As long as they are worn or rounded enough to not cut you when you pick them up, then they are "beach glass". If they cut you, then they are trash and you pick em up and toss em in the garbage so some kid doesnt cut their feet in the summer. That happened to my kid brother Craig one summer, in Wales at the beach. There was a broken bottle under a raft we were all playing on. As I remember, Dad took Craig to hospital for stitches while Mum and us other three carried on at the beach. Well, no point in everyone having a miserable time was there? 'Course we had to stay away from the raft from then on. Colwyn Bay it was, we went pony riding too. That may also have been the year we saw Chitty Chitty Bang Bang for the first time. We always went to the pictures when it rained on Holiday.

                 Here are some of the deer that are always to be found grazing at the side of the road.
 They seem to know exactly where the state park boundary is. There is no hunting in the state park of course. It really infuriates my hunter buddies when they see so many deer on their way home from work but cannot take a shot at them.
 I think they have never seen or heard a Vespa before mine because they always stare curiously, and twitch their tails a little nervously at the new noise and sight. Cars do not bother them in the least, and the hoards of big motorbikes that zoom up and down this road in season are hardly spared a glance, but for some reason the bzzzzzzzzz of my little engine and the meep meep of the horn makes them very curious.
 Before this little family of 8 deer decided to move along, I was less than 30 yds away from them. The prick up their ears when you talk to them too.
Deer Rear
 What do you see when you are out riding?

  All the best,


Superscooter Rides Again

Thought I would throw some piccies out there for y'all to see. These are mostly taken when I am out riding on Sophia. Hope you like them.
Above is a picture of myself and Grandson Christian coming back into the front yard from a trip to the end of the street and back.
                                                              A slightly closer look.
                         And closer still. Hmmm must be two different trips here. Can you tell why?
                              Zipping by on our way to the other end of the street. Meep meep.
Here is the front yard of one of our neighbours' houses. He decorates for every occasion. Every one of those figures lights up at night! He kindly gave me permission to take the photo, and to have my scoot in the picture with the Holy Infant.
                           Sometimes you just have to stop at the side of the road and take a picture.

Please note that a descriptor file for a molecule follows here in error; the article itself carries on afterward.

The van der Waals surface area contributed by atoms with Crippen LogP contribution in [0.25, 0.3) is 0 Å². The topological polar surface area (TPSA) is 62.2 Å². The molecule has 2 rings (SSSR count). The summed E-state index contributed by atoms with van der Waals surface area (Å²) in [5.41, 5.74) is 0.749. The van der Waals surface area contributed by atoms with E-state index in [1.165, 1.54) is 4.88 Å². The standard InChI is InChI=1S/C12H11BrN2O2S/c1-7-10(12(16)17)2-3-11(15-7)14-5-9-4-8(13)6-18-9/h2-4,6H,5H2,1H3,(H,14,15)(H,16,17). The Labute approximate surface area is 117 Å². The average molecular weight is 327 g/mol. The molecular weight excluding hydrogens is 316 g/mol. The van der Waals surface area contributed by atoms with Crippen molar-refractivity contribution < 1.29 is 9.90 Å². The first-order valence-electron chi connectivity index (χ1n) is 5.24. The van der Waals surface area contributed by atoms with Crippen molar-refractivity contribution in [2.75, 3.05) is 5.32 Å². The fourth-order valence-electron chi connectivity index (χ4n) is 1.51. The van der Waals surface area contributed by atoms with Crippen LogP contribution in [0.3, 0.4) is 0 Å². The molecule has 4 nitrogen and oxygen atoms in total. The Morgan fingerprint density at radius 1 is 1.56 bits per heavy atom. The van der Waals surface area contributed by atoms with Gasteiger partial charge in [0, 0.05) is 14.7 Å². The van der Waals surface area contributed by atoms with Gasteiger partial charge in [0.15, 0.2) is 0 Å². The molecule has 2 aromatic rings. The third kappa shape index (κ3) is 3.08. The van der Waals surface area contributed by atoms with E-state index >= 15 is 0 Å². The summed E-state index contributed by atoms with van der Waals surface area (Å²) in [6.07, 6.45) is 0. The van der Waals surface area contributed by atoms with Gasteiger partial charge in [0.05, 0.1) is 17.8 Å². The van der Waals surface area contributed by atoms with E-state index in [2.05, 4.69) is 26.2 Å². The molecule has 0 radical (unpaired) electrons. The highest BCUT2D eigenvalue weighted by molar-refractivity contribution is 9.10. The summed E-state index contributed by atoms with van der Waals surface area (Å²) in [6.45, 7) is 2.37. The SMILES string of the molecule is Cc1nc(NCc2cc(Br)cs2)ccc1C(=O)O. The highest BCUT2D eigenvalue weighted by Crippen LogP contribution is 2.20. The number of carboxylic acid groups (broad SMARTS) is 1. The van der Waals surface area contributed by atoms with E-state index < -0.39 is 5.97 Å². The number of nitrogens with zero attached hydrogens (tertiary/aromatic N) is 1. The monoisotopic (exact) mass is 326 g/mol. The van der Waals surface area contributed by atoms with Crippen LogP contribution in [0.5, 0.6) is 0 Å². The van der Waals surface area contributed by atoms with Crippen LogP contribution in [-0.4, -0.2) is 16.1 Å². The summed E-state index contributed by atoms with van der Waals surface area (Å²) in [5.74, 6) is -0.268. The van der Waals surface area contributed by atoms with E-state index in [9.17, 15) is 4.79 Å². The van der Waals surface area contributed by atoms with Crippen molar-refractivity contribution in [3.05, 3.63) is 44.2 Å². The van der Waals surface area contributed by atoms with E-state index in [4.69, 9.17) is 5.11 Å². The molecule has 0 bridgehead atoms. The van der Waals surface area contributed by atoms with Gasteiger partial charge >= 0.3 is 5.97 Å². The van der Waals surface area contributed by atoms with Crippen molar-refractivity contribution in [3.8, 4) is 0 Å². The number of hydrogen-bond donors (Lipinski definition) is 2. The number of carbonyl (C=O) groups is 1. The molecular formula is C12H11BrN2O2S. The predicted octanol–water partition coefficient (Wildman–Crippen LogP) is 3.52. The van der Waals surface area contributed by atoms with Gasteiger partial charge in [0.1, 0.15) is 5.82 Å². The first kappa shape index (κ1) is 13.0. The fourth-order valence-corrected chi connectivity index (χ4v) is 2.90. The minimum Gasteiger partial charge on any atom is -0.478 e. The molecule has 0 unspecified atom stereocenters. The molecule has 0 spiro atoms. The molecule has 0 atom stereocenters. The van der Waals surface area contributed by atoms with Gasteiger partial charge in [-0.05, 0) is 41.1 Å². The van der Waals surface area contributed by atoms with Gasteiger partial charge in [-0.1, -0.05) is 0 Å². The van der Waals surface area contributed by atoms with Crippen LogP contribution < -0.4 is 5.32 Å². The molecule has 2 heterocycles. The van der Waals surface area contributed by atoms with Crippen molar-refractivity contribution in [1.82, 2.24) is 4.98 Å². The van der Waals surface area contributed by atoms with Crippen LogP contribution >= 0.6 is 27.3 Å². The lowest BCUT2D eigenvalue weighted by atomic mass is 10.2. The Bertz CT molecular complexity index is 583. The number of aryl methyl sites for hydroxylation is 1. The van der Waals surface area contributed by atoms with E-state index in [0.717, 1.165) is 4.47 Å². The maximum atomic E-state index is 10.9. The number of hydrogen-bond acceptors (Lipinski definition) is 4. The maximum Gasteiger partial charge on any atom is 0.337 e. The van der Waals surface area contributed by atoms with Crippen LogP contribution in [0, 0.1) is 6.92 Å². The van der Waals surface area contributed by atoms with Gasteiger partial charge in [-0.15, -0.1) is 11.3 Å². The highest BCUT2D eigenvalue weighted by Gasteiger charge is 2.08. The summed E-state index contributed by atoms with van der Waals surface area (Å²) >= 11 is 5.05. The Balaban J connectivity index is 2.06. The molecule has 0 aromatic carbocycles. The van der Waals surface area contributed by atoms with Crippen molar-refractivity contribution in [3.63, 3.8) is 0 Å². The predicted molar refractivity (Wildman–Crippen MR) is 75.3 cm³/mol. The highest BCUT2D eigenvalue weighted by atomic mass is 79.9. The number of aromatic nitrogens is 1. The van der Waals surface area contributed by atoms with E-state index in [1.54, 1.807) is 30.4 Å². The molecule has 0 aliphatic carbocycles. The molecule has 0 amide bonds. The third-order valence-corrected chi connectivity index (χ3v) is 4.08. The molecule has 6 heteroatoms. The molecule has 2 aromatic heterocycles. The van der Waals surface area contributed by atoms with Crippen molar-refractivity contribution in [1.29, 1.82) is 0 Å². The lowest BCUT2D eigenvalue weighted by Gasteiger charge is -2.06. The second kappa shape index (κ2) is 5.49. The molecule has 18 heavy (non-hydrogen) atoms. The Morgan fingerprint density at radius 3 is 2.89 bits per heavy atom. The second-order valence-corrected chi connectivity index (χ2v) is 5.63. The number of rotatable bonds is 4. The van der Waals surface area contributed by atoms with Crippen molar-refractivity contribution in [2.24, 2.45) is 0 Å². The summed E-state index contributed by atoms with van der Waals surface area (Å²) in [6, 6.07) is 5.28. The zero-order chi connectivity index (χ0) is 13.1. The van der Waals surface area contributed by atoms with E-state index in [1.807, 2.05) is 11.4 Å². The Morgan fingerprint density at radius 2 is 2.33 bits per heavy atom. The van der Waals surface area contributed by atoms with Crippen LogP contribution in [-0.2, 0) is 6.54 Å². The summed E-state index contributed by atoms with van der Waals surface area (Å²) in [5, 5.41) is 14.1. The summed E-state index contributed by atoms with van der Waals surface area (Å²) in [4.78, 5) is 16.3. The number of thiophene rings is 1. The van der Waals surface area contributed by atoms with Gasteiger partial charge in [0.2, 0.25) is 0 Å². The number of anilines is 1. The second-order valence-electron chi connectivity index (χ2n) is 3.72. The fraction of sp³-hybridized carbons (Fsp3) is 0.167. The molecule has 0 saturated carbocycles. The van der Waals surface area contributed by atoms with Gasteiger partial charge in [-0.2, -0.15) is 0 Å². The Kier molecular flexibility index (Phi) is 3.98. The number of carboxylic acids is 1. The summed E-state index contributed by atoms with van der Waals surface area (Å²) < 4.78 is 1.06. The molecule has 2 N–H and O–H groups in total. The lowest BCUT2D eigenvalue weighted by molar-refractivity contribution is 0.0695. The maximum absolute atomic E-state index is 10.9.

Here is a gate that I designed for a local guy. It was made by Blue Mountain Metalworks of  Banner Elk.
I used to work there when I first came to this area. Unfortunately I did not get to build this gate, just design it.
Another view of the gate. Up close you can tell that the ironwork looks like rhododendrons or mountain laurel.The wording above is "Vini Vidi", or, I came, I saw. When you get up there you are exposed to some beautiful views.

  All the best.

Visiting a Local Dealer

         I had occasion to go to Charlotte N.C. a week ago, so whilst I was there I made a visit to Vespa Of Charlotte. I had good directions to the place but I actually drove right past it. It did not look anything like a motorbike dealers or showroom at all.

     So, there is the store. It looks a bit small, and with the awning over the entrance I must have mistaken it for a beauty salon. Anyway after asking directions, or location, from a passerby, I circled the block and 2nd time was a charm.
The fella that owns the place is called Mike, and a right nice guy he is too. He showed me around and explained all his bikes to me. The place was packed with shiny, gorgeous scooters as he had not had a chance to put them out on the street yet. He handles Vespas, Kymcos and Genuine Scooters, plus he had a Yamaha Vino in there too, on consignment. The scoot that I particularly liked was actually called....LIKE, and is made by Kymco. It is available with a 163 cc engine and is very good looking. Unfortunately the handlebars hit my knees when I am sitting in the driving/riding position, and there seems to be no adjustability to the steering/headset.
Here is the Like. Front like a Vespa, rear like a Lambretta.
The above is the 50cc model, but the 163cc has the same body, bigger engine.

What really fit me to a tee was the 2007 LX150 Vespa. I can really see myself riding down the road on one of those. This one was owned by a lady who only put 500 miles on it before deciding scooters, or two wheelers in general, were not for her. Charlotte is a pretty big city and the traffic may have been too much for her.
Here is the bonnie Blue Vespa 150
Yes, I was tempted by the pink one, but it was only 50cc.and I do not have a helmet to match, so.
It would be really nice to have a modern Vespa to run around on, for the reliability, and extra speed. That way Sophia could be worked on and become more of a weekend ride/show bike. Job situations will have to change before that happens, I think.